Most people experience some kind of pain during their lives. Pain serves an important purpose: it warns the body when it’s in danger. Managing chronic pain is more complicated than treating acute pain. More than 25 million people in the U.S. alone live with chronic pain, which is pain that lasts more than three months.
Opioids are often prescribed for pain. The U.S. is now in the grip of an opioid crisis. Every day, more than 100 Americans die from an opioid overdose. This number includes deaths from prescription opioids. We don’t need ‘better’ opioids. We need to move away from the reliance on opioids for developing pain treatments. Here are some ideas.
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When a patient with chronic pain is experiencing symptoms, relief is only thing on their mind. NSAIDs, or nonsteroidal anti-inflammatory drugs, can often provide that relief, however it’s important to balance the potential benefits with the potential risks of these drugs.
Penney Cowan founded the American Chronic Pain Association (ACPA) in part to educate people about alternative solutions to pain management. In a recent interview with the Alliance for Rational Use of NSAIDs, she discussed how patients could address their NSAID usage.
“It helps to think of a person with chronic pain as a car with four flat tires. Our expectation is: all we need is one medication, such as NSAIDs, or treatment that will take away the pain, but it only puts air in one of the tires. What else do you need to get back on the road? For each person the necessary combination of therapies and interventions will be different. We need to work with our health care providers to find out what we need to fill up our other three tires, such as physical therapy, counseling or nutritional guidance,” she said.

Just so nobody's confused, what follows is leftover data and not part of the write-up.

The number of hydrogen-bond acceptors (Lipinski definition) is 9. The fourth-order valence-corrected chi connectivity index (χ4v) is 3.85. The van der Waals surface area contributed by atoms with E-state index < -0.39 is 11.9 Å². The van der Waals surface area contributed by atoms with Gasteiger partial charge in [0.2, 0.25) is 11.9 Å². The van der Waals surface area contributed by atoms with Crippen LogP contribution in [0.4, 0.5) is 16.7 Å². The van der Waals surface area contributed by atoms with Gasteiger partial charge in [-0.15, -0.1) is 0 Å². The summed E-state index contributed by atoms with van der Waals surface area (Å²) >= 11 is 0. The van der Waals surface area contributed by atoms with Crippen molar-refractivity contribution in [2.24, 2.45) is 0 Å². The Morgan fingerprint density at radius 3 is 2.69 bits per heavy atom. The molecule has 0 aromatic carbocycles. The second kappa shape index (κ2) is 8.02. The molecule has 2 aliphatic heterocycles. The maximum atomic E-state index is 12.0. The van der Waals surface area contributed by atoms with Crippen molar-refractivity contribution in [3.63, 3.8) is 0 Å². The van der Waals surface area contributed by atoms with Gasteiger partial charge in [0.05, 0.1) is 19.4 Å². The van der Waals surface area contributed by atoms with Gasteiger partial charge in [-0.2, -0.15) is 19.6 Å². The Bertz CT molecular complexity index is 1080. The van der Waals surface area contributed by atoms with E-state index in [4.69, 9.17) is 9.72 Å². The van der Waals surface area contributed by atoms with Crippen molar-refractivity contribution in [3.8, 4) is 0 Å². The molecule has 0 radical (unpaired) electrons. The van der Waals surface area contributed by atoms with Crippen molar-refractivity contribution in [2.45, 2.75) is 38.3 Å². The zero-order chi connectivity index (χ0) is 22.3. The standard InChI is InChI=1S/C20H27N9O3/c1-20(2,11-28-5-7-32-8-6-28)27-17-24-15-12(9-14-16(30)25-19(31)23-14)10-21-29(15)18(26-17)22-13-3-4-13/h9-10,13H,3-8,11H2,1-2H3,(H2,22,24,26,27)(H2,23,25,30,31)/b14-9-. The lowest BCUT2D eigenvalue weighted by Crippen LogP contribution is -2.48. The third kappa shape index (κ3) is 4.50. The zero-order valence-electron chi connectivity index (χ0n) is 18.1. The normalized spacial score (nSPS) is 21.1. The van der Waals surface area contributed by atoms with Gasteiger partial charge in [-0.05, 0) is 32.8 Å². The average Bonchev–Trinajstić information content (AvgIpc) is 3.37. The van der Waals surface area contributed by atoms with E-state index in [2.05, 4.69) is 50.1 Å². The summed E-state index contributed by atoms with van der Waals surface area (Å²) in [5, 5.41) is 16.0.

NSAIDs can provide effective pain relief, but they are not without potential side effects. Patients with chronic pain who use these pain relievers at a high dose and/or for extended periods of time may be at the greatest risk for side effects. For many patients, however, the immediate benefits of NSAIDs outweigh the potential for long-term risks.
“In the moment of pain, a patient is only looking for relief and all logic goes out the window. They’re going to take an NSAID without looking two to three years down the road. The key is helping people understand the risks of long-term use through education,” said Cowan.
The Alliance for Rational Use of NSAIDs is a public health coalition dedicated to the safe and appropriated use of non steroidal anti-inflammatory drugs (NSAIDs).
Source The Alliance for Rational Use of NSAIDs